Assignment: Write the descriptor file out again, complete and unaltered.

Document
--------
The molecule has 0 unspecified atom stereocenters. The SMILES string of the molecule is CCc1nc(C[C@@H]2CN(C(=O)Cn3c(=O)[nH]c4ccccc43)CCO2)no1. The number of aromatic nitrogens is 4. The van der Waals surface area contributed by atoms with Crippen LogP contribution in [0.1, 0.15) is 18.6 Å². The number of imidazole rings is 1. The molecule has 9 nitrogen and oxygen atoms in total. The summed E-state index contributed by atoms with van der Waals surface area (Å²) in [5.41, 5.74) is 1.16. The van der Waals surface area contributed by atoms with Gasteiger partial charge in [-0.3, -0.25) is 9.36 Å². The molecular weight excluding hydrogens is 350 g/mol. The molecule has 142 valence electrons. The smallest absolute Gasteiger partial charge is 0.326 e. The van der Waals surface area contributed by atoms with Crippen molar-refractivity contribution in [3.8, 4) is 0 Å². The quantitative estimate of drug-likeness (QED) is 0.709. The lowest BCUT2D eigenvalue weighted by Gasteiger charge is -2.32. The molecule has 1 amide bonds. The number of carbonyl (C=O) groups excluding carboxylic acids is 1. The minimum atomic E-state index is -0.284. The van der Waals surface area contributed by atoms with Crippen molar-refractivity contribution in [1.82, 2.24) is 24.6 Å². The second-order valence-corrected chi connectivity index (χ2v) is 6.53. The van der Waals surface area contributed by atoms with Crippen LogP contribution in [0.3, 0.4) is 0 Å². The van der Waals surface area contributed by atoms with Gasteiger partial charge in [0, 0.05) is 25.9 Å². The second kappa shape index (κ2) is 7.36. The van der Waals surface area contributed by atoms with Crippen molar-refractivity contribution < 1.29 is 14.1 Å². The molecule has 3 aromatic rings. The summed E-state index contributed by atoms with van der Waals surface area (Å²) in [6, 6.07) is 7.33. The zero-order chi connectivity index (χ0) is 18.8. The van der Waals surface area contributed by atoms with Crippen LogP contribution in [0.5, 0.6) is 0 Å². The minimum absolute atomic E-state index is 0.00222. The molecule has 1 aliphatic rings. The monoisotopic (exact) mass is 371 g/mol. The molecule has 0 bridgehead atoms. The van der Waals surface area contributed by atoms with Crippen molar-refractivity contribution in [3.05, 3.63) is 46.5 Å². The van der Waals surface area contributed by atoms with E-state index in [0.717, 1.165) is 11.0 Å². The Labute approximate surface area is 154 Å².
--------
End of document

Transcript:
The molecule has 0 unspecified atom stereocenters. The SMILES string of the molecule is CCc1nc(C[C@@H]2CN(C(=O)Cn3c(=O)[nH]c4ccccc43)CCO2)no1. The number of aromatic nitrogens is 4. The van der Waals surface area contributed by atoms with Crippen LogP contribution in [0.1, 0.15) is 18.6 Å². The number of imidazole rings is 1. The molecule has 9 nitrogen and oxygen atoms in total. The summed E-state index contributed by atoms with van der Waals surface area (Å²) in [5.41, 5.74) is 1.16. The van der Waals surface area contributed by atoms with Gasteiger partial charge in [-0.3, -0.25) is 9.36 Å². The molecular weight excluding hydrogens is 350 g/mol. The molecule has 142 valence electrons. The smallest absolute Gasteiger partial charge is 0.326 e. The van der Waals surface area contributed by atoms with Crippen molar-refractivity contribution in [3.8, 4) is 0 Å². The quantitative estimate of drug-likeness (QED) is 0.709. The lowest BCUT2D eigenvalue weighted by Gasteiger charge is -2.32. The molecule has 1 amide bonds. The number of carbonyl (C=O) groups excluding carboxylic acids is 1. The minimum atomic E-state index is -0.284. The van der Waals surface area contributed by atoms with Crippen molar-refractivity contribution in [1.82, 2.24) is 24.6 Å². The second-order valence-corrected chi connectivity index (χ2v) is 6.53. The van der Waals surface area contributed by atoms with Crippen LogP contribution in [0.3, 0.4) is 0 Å². The van der Waals surface area contributed by atoms with Gasteiger partial charge in [0, 0.05) is 25.9 Å². The second kappa shape index (κ2) is 7.36. The van der Waals surface area contributed by atoms with Crippen molar-refractivity contribution < 1.29 is 14.1 Å². The molecule has 3 aromatic rings. The summed E-state index contributed by atoms with van der Waals surface area (Å²) in [6, 6.07) is 7.33. The zero-order chi connectivity index (χ0) is 18.8. The van der Waals surface area contributed by atoms with Crippen LogP contribution in [0.5, 0.6) is 0 Å². The minimum absolute atomic E-state index is 0.00222. The molecule has 1 aliphatic rings. The monoisotopic (exact) mass is 371 g/mol. The molecule has 0 bridgehead atoms. The van der Waals surface area contributed by atoms with Crippen molar-refractivity contribution in [3.05, 3.63) is 46.5 Å². The van der Waals surface area contributed by atoms with E-state index in [0.717, 1.165) is 11.0 Å². The Labute approximate surface area is 154 Å².